Cara Putman juggles being a mum, a career in the law and writing! Needless to say as a fellow mum and lawyer, I can relate. I'm really excited to read her latest historical novel, Stars in the Night, set in the fascinating era of World War II. Enjoy this peek behind the scenes.
Over to you, Cara:~
Brief physical description
Audra Schaeffer lives in Indianapolis in 1942. Because she’s trying to earn the right to use her law degree, she wears her brunette hair pulled back in a tight bun. She has slightly curved, hazel eyes and is pretty in an understated way. When you look at her, you see a woman who hides behind her bun and lack of make-up, though she would deny it.
Robert Garfield has dark hair that waves in all the right places, and chocolate brown eyes you can lost in. He has an easy Cary Grant kind of style: always wearing pressed pants and a sports jacket, but he’d like to see himself as more of a Jimmy Stewart guy next door kind of actor
Audra Schaeffer is a Midwest girl and doesn’t have the glamour of the early forties going. Because she’s often denied her more feminine side to try to make it in the male dominated world of law, there weren’t any actresses that fit her look. The cover photo actually is a great match for how I envisioned her.
Robert Garfield: I had fun looking for screen actors from the thirties and forties that had the look I imagined for Robert. I ended up going with Peter Lawford, except Robert has blue eyes.
Strengths and weaknesses
Audra’s strength is her independence, but at the same time it causes her to not know who to rely on. She’s also walked away from the fulfillment of a dream to find her sister. Because of an earlier tragedy, she can’t go home and determines to find the killer. Her tenacity is a strength that could get her killed.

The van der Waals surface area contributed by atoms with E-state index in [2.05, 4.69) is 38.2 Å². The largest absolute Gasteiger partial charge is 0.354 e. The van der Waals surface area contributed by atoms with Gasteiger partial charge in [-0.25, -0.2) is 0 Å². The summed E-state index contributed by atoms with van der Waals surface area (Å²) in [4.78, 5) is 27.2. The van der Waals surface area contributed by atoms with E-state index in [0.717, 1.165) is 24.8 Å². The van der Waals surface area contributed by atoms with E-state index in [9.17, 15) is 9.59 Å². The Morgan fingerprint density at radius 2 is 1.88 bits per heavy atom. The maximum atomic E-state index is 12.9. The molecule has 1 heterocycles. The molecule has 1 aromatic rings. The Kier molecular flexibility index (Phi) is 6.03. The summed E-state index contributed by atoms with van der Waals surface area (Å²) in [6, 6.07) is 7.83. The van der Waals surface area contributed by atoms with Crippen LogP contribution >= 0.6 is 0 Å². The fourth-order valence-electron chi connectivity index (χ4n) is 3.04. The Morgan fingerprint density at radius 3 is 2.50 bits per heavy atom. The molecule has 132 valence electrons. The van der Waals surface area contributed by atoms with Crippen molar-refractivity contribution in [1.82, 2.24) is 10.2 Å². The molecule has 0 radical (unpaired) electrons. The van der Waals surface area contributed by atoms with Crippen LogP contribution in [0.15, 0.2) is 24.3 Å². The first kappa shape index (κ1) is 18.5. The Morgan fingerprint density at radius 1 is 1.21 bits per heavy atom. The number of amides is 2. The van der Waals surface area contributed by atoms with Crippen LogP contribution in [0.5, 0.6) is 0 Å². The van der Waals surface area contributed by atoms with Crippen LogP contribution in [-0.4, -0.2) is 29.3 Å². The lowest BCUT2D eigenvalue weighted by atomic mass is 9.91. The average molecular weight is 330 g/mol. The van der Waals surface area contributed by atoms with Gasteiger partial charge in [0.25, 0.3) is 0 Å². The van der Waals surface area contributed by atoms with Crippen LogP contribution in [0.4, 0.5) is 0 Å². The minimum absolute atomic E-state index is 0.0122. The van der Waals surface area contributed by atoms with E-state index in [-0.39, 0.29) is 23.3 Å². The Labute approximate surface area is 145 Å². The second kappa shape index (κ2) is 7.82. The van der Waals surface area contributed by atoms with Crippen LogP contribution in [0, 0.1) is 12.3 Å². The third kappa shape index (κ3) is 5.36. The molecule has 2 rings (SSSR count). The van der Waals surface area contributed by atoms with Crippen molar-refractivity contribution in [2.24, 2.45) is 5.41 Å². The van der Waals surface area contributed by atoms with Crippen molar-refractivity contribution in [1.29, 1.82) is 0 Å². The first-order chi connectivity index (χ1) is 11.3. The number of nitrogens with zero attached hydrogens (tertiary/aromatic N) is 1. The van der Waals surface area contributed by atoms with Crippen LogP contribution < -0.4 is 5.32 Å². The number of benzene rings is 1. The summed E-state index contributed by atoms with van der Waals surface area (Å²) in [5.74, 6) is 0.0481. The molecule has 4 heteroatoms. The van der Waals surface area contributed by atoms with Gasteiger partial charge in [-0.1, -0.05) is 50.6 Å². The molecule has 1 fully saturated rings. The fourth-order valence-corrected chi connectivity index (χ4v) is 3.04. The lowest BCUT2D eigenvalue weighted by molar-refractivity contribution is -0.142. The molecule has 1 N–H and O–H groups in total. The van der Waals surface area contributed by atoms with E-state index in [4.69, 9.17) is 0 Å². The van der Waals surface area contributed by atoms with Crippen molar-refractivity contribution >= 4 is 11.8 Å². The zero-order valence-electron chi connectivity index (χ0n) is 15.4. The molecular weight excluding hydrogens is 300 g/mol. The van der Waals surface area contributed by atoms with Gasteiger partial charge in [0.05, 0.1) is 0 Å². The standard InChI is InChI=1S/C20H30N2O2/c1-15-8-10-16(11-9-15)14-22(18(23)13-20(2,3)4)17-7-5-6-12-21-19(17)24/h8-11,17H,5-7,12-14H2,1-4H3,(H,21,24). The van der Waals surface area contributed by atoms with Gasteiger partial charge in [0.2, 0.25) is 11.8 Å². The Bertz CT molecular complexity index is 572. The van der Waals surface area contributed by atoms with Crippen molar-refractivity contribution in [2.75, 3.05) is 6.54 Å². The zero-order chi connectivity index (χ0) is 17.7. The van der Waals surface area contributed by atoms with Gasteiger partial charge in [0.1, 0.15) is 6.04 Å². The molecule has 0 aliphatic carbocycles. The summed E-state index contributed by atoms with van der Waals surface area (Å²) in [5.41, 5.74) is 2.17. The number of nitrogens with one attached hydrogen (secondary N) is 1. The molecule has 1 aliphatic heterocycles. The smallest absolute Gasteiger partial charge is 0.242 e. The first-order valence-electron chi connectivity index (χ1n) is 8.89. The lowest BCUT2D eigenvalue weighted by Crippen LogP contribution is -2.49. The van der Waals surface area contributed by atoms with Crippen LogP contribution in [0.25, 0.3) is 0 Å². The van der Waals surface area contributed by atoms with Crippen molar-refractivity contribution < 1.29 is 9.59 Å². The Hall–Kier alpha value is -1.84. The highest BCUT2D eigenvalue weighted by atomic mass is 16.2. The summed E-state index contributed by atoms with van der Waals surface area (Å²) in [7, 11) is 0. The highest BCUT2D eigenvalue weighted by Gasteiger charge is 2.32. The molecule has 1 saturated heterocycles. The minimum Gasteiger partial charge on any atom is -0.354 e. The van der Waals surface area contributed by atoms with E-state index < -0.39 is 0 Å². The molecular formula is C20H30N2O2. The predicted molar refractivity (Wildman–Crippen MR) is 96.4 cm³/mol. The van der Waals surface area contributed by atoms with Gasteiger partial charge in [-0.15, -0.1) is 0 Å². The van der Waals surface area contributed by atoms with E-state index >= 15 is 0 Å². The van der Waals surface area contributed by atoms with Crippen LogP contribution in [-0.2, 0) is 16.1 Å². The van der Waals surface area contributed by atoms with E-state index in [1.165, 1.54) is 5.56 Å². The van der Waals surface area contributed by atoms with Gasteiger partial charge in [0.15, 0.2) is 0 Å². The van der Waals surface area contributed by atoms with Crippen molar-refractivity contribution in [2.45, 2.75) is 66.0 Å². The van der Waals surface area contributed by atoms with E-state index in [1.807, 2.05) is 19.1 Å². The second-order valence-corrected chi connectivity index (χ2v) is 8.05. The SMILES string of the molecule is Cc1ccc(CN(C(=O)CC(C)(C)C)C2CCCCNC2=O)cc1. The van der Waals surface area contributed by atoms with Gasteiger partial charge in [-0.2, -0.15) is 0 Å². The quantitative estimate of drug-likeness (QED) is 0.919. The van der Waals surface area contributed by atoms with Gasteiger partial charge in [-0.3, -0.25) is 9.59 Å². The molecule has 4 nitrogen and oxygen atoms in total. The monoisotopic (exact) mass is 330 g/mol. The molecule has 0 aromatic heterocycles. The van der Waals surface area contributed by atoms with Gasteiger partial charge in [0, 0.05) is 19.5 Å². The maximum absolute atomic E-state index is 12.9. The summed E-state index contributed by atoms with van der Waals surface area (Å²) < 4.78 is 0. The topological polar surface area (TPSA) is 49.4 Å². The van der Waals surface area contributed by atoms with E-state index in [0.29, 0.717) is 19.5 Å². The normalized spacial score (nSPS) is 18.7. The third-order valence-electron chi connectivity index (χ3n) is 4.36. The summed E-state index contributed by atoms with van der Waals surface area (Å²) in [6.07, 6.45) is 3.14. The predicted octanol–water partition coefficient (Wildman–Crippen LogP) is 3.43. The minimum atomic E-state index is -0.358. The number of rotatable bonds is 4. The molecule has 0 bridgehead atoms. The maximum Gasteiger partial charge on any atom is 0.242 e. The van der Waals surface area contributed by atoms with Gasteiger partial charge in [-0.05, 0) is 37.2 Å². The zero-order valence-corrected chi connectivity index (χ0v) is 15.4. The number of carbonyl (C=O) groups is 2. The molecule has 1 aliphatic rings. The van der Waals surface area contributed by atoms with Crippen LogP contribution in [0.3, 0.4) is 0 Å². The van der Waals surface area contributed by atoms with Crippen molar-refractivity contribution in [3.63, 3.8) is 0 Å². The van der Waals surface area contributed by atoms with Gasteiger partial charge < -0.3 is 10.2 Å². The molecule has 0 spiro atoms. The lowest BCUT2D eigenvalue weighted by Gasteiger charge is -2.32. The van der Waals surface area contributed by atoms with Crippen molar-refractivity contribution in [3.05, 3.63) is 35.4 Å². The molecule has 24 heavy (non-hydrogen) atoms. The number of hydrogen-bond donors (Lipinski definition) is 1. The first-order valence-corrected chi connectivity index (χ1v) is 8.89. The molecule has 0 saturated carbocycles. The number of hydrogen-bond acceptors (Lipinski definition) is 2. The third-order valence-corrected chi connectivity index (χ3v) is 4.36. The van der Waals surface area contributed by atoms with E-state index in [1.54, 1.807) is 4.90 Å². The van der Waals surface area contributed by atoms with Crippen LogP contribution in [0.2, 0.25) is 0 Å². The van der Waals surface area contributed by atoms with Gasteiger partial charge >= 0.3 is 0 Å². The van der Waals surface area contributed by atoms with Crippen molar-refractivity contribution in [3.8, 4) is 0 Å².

Robert’s strength comes in his faith. But his weakness comes in an inability to trust women. His ex-wife from a studio arranged marriage walked away, and he’s not sure he can trust himself to make a wise choice again.
Quirk (if any)
Robert grew up on the vaudeville circuit even if he’s stuffed that part of himself into a far corner of his persona.
Your inspiration for the character
With Audra, I knew I wanted a strong female character. Someone who had the backbone to do unexpected even frowned upon things. But at the same time she’s willing to walk away from all of it for the sake of her family. I also wanted her to be the antithesis of Hollywood. She’s not into image and glamour. She’s got a good head on her shoulders and is willing to fight for what she believes in.
For Robert, I read the back-stories of many stars from that time. It was fascinating to see how many of them got their start in vaudeville and then moved to silent films and then into talkies. But because of his faith, Robert hasn’t quite bought into the whole Hollywood aura. He’s there and he wants to succeed, but he’s learned the hard way that following everything the studios demand can lead to heartache.
Background to the story
I was looking for a new setting for a World War II series. Because I love movies from the 30s and 40s, I started thinking about the various roles the stars played in the war. Some served. Some didn’t. Some participated in USO tours. Others in the Hollywood Canteen. But as I researched, I found a lot to love. The contrasts. The high drama. The glamour and the glitz.
As I kept looking I ran across the real Hollywood Victory Caravan. Conducted during May 1942, the train crossed the country from L.A. to D.C. filled with stars like Bing Crosby, Claudette Colbert, and Groucho Marx. Some joked that if anything had happened to the caravan, Hollywood would have been out of stars. While a bit of a stretch, you get the idea. My mind began to play with an idea. What if there was a second train? And what if people started dying? You’d be trapped with the killer but not know who it was. Stars in the Night grew from that initial set of what-ifs.
Cara - fascinating reading. Thanks for sharing your characters with us - looking forward to reading where you take them :)
On Monday, the spotlight shines on Ronie Kendig's Max & Sydney Jacobs from her stellar military suspense, Nightshade. You won't want to miss it!
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